How do we make Saugerties “cooler”? On the rainy Sunday that culminated the month-long Shout Out Saugerties festivities, a panel of Saugertiesians discussed that subject in the pews of the Saugerties Reformed Church, using the suggestions jotted down on the community board situated beside Lucky’s chocolate as a springboard.
Police chief Joe Sinagra, town board candidate John Schoonmaker, Long Spoon Collective founder Lala Montoya, and local artist and ex-councilwoman Nancy Campbell described their visions of a revitalized Saugerties. Among the topics discussed were the establishment of a village green, creating an arts district on King’s Highway, showcasing more local artists, and an assortment of other ways in which locals can get more involved in local decision-making.
Suggestions written on the wall over its month-long installation were varied. They included a permanent board for job postings in the community, a crackdown by law-enforcement on violators of noise ordinances and those who don’t pick up after their defecating dogs, an artists’ residency, a dog park, a sculpture park “to rival Storm King,” improved crosswalks, a community recreation center, a cat café, a pool, regular buses to New York City and “more flamingoes.”
The feasibility of many of these ideas remains to be seen. Local public officials have taken note of the suggestions, though, as evidenced by trustee Jeff Helmuth’s presence at this culminating forum.
“What makes Saugerties unique is community involvement,” said chief Sinagra. “My vision for the future of Saugerties is really predicated on community involvement. Let’s not shortchange what we already have. We have [things] that no one else in Ulster County has: Cantine, HITS, the garlic festival. We’re the last community [here] with a municipal TV station.”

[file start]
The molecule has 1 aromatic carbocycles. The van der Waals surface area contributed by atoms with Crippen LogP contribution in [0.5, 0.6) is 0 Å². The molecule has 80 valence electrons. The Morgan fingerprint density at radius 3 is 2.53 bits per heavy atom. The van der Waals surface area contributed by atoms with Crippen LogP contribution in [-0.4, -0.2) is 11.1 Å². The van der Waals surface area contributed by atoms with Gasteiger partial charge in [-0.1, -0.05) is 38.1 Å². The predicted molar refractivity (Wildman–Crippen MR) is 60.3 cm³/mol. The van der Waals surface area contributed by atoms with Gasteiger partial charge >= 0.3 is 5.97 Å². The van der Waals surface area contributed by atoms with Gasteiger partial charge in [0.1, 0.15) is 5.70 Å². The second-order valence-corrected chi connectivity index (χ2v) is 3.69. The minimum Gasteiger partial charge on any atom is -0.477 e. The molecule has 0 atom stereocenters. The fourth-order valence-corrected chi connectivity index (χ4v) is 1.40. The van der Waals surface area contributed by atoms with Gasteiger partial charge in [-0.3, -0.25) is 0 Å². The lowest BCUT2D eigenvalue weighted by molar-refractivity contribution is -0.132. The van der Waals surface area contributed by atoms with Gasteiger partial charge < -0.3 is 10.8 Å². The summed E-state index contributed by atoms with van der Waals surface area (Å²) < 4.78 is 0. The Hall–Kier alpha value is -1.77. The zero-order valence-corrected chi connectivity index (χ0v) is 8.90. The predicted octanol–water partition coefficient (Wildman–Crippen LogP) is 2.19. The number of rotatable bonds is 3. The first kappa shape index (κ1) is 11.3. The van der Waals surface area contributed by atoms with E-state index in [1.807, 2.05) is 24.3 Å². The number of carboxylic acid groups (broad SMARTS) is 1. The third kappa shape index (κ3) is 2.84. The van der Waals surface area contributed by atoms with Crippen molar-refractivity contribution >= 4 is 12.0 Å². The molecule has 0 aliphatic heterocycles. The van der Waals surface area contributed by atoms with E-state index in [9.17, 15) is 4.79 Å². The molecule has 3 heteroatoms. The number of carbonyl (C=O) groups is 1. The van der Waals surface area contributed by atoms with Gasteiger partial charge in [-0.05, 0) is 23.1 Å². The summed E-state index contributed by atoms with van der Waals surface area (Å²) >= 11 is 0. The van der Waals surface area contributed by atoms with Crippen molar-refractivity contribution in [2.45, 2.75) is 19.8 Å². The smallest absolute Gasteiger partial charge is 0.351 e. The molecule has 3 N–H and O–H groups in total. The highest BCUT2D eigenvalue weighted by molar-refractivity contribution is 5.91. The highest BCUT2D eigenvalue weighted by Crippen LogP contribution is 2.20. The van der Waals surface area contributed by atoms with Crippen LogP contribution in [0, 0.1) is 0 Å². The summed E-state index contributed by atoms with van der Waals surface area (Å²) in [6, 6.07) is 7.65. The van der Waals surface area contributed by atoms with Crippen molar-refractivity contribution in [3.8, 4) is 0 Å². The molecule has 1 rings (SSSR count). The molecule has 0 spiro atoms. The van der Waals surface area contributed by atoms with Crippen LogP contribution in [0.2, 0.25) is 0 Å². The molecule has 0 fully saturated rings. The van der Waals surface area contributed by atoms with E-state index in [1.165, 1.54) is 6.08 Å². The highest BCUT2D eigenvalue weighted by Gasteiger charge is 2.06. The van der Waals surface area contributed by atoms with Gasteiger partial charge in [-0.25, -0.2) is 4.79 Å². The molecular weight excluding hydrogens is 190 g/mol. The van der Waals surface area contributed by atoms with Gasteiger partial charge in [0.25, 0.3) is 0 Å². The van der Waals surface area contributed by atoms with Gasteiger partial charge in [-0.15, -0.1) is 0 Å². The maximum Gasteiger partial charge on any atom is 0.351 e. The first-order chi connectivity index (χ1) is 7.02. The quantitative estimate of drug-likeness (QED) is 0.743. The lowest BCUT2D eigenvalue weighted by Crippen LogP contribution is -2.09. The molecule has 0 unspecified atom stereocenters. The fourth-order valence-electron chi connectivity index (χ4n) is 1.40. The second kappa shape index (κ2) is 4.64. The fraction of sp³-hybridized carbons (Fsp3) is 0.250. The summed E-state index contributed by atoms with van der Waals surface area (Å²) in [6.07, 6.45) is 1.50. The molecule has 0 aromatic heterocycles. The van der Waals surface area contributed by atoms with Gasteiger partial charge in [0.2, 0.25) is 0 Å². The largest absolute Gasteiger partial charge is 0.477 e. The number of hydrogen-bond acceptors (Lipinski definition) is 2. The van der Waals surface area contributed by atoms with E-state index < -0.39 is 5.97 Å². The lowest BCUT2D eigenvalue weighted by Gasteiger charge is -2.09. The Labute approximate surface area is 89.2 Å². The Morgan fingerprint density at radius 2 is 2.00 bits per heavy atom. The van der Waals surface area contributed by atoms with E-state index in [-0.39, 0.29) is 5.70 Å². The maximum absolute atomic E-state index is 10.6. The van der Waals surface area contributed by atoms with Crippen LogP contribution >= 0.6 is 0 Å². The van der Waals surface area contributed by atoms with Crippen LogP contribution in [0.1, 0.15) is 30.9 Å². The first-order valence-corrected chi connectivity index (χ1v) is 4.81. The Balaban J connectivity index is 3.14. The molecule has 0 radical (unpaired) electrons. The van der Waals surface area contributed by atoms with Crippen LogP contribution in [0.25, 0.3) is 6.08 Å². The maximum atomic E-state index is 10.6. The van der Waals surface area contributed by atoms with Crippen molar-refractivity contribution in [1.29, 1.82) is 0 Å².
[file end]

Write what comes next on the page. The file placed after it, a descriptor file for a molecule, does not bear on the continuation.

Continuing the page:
Community involvement was manifest in the Shout Out events. The speakers donated their thoughts and time throughout the month. Just three organizers managed a schedule of 35 events for the purpose of bettering the community.
“We learned so much from the this first festival about what works, what doesn’t, that it’s tempting to do it again, just so you can do better. From the encouragement and support of the community, it appears, theoretically, Shout Out could happen again,” said Suzanne Bennett, chief organizer of the arts month. “To continue its presence, and have another festival, it would take a longer planning period with more people involved in the organizing and running. I started planning in earnest in June. Jeremy Russell and Susana Meyer became partners soon after.
The three people were at the helm, with Jeremy concentrating on the website and Susana on Facebook and social media. “Doing 35 events is brutal, if you oversee all,” said Bennett. “We even manned the box office for the Americana music series. More people resources, larger monetary sources, would make it more likely.”
In the final weekend of the series, Barry Benepe and produce vendors discussed the connection between community and farmers’ markets, which according to Benepe “bring the richness of the land around us into the village and make farms meaningful, not just as scenery but as food, nutrition and people.”
An unprecedented number of onlookers came to watch local comics slated at Bella Luna, leaving late arrivals to scrounge for standing room. A panel of local writers, Kate McLaughlin, Nancy Kline, Phillip Pardi, Edwin Sanchez and Carmen Henriquez, converged at the Inquiring Minds bookstore to share penned immigrant experiences, many of which were personal. Too Lazy Boys entertained onlookers with an authentic Americana experience, and performance artist Linda Montano sang personalized songs softly into the ears of eventgoers in the persona of Bob Dylan.
“Arts are super-important to this community. We have great resources in our artists,” said Nancy Campbell at the final forum. “The arts are very present in Saugerties, and are a viable means of economic development.”